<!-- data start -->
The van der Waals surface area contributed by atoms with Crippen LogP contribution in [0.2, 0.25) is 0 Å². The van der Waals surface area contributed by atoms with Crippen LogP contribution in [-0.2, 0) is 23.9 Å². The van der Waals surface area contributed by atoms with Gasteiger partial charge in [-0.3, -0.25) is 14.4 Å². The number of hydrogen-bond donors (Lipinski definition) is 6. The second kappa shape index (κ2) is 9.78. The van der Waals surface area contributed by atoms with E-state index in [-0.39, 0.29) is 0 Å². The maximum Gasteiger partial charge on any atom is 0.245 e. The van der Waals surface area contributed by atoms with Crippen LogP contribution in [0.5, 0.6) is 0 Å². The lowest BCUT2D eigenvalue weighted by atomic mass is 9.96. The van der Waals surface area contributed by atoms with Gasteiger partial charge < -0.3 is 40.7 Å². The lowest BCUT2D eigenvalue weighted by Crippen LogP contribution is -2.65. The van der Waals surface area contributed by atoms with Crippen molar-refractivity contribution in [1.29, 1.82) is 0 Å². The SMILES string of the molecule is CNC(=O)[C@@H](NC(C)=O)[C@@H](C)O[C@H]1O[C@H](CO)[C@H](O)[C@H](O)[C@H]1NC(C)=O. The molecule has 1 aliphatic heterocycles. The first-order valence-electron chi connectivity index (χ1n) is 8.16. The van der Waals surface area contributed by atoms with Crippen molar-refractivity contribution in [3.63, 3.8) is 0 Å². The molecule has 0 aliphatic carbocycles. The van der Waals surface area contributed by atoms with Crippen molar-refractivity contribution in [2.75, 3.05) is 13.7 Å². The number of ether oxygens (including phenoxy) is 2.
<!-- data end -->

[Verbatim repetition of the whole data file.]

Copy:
The van der Waals surface area contributed by atoms with Crippen LogP contribution in [0.2, 0.25) is 0 Å². The van der Waals surface area contributed by atoms with Crippen LogP contribution in [-0.2, 0) is 23.9 Å². The van der Waals surface area contributed by atoms with Gasteiger partial charge in [-0.3, -0.25) is 14.4 Å². The number of hydrogen-bond donors (Lipinski definition) is 6. The second kappa shape index (κ2) is 9.78. The van der Waals surface area contributed by atoms with E-state index in [-0.39, 0.29) is 0 Å². The maximum Gasteiger partial charge on any atom is 0.245 e. The van der Waals surface area contributed by atoms with Crippen LogP contribution in [0.5, 0.6) is 0 Å². The lowest BCUT2D eigenvalue weighted by atomic mass is 9.96. The van der Waals surface area contributed by atoms with Gasteiger partial charge < -0.3 is 40.7 Å². The lowest BCUT2D eigenvalue weighted by Crippen LogP contribution is -2.65. The van der Waals surface area contributed by atoms with Crippen molar-refractivity contribution in [1.29, 1.82) is 0 Å². The SMILES string of the molecule is CNC(=O)[C@@H](NC(C)=O)[C@@H](C)O[C@H]1O[C@H](CO)[C@H](O)[C@H](O)[C@H]1NC(C)=O. The molecule has 1 aliphatic heterocycles. The first-order valence-electron chi connectivity index (χ1n) is 8.16. The van der Waals surface area contributed by atoms with Crippen molar-refractivity contribution in [3.63, 3.8) is 0 Å². The molecule has 0 aliphatic carbocycles. The van der Waals surface area contributed by atoms with Crippen molar-refractivity contribution in [2.75, 3.05) is 13.7 Å². The number of ether oxygens (including phenoxy) is 2.